For those of us who grew up in a mostly physical world, there are some virtual curiosities that cause us to pause and ponder. One of the most fascinating to me is how people relate to one another through games and social tools. One of my talents in real life is the ability to read nonverbal cues and adjust to the social situation accordingly. Since most virtual worlds are devoid of such cues, I have at times been left in difficult, sometimes even embarrassing situations. Suffice it to say, I’m still learning how to interact with other people through the electronic tools that are now so pervasive in our lives.
I was dismayed last week to learn that a longtime LOTRO community member had died. He played a little hobbit lass named Tinki in the popular Lonely Mountain Band kinship. I did not know him well, but being that he was a constant fixture at the annual Weatherstock concert, passing out ale and pipeweed to any who had need, I knew of him. It’s possible I’d even interacted with him at one of those events, but I can’t be sure about that. I learned that he (his real name was Ron) had battled cancer for some time, but had finally lost said battle. LOTRO is a game that has retained a core group of players and role players for a very long period of time, and as a result, consists of some very tight-knit sub-communities. One of these sub-communities, the role playing/music folks, threw a fantastic memorial yesterday, complete with Tinki’s trademark bright yellow “vendor” costume and several eulogies.
I know, this isn’t the first in-game memorial and it won’t be the last. But it was the only one I’ve ever been to, and it was quite moving. First of all, there is a reason that Tinki was so well known within the community, even by folks who weren’t personally acquainted. His reputation consisted of always being extremely helpful to any in need. So much so that he actually stood out within a community that is known for such kindnesses. Secondly, the LOTRO music system lends itself to extreme customization, so the mood was tailored to the occasion. The players in the band were all personally acquainted with Tinki, he being a part of their kinship, so they were able to choose songs that Tinki personally enjoyed, and most were of the somber variety. Some had lyrics about Tinki, himself. Which means that he has now quite literally been immortalized in true heroic Tolkien style! And then, there was the stout dwarf Mithrilfist, who gave a eulogy that would have put any NFL motivational halftime speech to shame. By the end, hobbits were roaring, fireworks were blasting and men were toasting the name of Tinki at an unprecedented decibel. It was a party if I’ve ever seen one.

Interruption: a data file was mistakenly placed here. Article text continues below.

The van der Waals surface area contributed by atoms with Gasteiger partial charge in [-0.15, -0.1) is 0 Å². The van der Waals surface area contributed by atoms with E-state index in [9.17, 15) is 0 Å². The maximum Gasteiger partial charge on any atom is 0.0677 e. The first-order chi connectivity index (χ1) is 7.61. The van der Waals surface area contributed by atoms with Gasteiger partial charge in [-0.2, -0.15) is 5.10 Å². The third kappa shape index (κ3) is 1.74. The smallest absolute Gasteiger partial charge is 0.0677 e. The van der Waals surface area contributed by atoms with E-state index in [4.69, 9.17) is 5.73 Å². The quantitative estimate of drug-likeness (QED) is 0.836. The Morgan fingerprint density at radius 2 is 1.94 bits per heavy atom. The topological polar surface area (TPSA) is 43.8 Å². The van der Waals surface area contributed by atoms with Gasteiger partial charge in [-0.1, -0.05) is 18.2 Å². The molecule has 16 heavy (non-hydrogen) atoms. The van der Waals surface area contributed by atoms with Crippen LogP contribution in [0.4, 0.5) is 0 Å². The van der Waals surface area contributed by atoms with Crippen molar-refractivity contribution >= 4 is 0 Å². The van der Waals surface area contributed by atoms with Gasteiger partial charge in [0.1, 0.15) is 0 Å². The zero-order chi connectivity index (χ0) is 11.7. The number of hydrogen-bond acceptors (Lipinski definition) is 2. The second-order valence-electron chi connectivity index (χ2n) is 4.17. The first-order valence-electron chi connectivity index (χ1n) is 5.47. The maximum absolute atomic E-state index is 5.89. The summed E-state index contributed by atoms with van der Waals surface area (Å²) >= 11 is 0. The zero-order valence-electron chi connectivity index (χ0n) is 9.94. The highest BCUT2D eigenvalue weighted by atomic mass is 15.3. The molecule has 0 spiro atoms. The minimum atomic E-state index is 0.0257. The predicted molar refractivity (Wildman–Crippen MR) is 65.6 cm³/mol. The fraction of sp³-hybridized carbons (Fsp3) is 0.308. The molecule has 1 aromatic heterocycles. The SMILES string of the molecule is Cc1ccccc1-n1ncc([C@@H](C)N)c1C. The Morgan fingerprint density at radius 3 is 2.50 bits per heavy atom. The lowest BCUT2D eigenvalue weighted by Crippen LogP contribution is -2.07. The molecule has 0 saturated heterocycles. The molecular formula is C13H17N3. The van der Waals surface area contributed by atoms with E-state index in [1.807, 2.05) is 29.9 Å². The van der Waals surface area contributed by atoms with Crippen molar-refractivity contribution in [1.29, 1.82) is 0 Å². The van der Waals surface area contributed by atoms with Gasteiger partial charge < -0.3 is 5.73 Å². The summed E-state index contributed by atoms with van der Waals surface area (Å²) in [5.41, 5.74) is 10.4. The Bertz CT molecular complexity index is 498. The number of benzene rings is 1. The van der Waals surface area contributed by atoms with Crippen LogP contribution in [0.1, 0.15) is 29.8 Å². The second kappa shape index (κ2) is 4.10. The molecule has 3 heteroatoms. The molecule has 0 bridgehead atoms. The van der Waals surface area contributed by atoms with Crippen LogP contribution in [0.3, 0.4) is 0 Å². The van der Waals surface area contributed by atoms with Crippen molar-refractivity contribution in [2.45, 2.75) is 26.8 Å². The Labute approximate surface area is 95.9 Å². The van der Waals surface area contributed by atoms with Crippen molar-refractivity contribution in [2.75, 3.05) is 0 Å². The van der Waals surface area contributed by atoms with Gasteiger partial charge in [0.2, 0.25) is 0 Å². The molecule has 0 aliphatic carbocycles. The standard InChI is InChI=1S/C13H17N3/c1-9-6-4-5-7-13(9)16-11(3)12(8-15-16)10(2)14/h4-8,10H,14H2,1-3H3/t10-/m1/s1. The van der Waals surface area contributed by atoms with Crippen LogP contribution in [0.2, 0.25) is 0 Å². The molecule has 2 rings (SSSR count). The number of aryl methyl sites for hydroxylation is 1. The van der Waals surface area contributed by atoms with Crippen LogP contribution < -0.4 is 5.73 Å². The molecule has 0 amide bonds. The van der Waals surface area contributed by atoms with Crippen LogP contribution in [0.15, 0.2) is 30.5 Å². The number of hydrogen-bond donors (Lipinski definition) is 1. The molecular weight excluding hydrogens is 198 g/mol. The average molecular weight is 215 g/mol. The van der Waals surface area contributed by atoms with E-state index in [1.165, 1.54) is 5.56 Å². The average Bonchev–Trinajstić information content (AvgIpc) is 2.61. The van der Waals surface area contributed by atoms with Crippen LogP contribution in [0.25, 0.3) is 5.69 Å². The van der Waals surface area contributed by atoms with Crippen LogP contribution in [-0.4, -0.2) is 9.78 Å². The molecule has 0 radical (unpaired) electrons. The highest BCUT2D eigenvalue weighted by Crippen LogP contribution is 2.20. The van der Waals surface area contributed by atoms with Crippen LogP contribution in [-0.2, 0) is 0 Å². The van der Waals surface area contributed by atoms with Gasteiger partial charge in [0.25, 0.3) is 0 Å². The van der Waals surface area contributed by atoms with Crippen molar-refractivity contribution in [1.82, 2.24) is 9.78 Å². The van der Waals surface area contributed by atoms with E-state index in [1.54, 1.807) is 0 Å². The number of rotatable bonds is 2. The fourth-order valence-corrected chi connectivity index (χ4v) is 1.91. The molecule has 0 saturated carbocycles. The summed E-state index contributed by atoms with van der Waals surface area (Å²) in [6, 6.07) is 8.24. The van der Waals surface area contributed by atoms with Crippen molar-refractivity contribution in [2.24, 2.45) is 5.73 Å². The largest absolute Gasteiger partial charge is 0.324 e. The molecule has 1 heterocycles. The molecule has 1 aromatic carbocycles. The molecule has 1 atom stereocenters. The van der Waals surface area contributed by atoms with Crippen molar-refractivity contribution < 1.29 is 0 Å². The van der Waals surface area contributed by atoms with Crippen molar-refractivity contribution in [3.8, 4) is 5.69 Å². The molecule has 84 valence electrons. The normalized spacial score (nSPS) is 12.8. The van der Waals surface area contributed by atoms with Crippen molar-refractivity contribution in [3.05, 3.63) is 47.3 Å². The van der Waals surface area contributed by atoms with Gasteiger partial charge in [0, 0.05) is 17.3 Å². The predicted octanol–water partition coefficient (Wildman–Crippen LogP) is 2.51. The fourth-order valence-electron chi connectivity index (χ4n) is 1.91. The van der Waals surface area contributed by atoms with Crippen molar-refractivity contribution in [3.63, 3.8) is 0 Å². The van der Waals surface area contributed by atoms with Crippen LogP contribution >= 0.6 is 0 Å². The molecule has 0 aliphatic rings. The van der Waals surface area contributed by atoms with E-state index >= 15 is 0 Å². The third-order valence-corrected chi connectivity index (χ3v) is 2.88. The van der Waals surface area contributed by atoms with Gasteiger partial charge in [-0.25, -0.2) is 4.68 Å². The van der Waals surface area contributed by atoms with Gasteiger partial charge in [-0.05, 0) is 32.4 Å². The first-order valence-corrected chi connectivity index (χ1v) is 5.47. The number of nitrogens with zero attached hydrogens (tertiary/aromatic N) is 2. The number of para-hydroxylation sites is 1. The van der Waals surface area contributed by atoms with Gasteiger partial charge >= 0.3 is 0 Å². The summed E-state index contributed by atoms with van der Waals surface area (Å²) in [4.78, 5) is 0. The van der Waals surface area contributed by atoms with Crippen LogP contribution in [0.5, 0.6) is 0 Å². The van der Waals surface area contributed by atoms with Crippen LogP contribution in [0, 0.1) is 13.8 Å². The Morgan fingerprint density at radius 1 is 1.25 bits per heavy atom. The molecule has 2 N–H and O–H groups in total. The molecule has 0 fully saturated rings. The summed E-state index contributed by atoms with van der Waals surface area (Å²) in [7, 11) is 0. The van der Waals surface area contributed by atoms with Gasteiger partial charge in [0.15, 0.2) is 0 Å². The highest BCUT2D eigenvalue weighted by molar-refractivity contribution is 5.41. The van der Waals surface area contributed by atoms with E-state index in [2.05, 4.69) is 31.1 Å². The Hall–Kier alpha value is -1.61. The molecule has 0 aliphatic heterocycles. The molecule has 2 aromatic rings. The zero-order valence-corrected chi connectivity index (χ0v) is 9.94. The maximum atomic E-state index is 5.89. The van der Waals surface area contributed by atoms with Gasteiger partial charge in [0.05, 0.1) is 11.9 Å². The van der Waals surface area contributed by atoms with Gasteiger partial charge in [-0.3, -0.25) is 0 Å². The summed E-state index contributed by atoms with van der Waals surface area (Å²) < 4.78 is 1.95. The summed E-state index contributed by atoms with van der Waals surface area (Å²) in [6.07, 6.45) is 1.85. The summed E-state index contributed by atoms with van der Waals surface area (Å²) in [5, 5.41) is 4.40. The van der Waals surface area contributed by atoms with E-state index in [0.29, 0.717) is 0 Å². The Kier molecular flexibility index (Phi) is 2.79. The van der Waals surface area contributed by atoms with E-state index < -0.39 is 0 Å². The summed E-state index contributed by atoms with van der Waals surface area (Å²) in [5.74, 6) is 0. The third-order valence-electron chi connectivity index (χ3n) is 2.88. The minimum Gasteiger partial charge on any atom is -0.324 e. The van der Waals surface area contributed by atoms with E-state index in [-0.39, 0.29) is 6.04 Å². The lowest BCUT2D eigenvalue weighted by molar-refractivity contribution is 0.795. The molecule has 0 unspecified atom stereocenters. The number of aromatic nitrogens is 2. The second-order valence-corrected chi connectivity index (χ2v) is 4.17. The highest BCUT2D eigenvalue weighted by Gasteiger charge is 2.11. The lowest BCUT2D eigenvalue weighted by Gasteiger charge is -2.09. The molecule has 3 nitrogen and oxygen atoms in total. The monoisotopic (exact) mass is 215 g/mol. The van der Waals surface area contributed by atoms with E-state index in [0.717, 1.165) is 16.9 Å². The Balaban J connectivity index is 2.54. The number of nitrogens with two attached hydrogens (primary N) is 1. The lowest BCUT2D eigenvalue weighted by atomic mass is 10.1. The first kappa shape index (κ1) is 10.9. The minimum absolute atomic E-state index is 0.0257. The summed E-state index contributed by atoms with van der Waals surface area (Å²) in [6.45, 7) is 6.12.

It was around this time of the tribute that I tweeted the following:
It’s quite a contrast, isn’t it? It’s strange when reality intersects with our virtual game worlds. So many people play video games to escape various aspects of our real world. The comfort that comes with logging into a constant, unchanging world (LOTRO is nine years old, now!) while dealing with family issues, health issues, work stress, or general dissatisfaction with the state of the world cannot be overstated. But there are some things from which we cannot escape. At the end of the day, even these avatars we hide behind are pushed around the screen by real people. People with problems. People with feelings. People who die. When a loss is seen and felt within the game world, itself, how do we cope? Where do we turn when we need an escape from our escape? I believe that these types of things are best dealt with head-on, anyway. Grieving is important, and is best done while surrounded by friends, be they in-person or virtual. From what I saw, Tinki had a lot of friends. And he touched a lot of lives through his in-game acts of kindness. The mourners you see in the picture above are a testament to that.
I’m still trying to figure it all out. I suppose since our relationship with and through technology is constantly evolving, I’ll never really get there. But it was fun and interesting to see the “streams crossed” between real life and LOTRO yesterday. In some small way, I think it bolstered my faith in where humanity is headed. Just the way I imagine Tinki would have wanted it.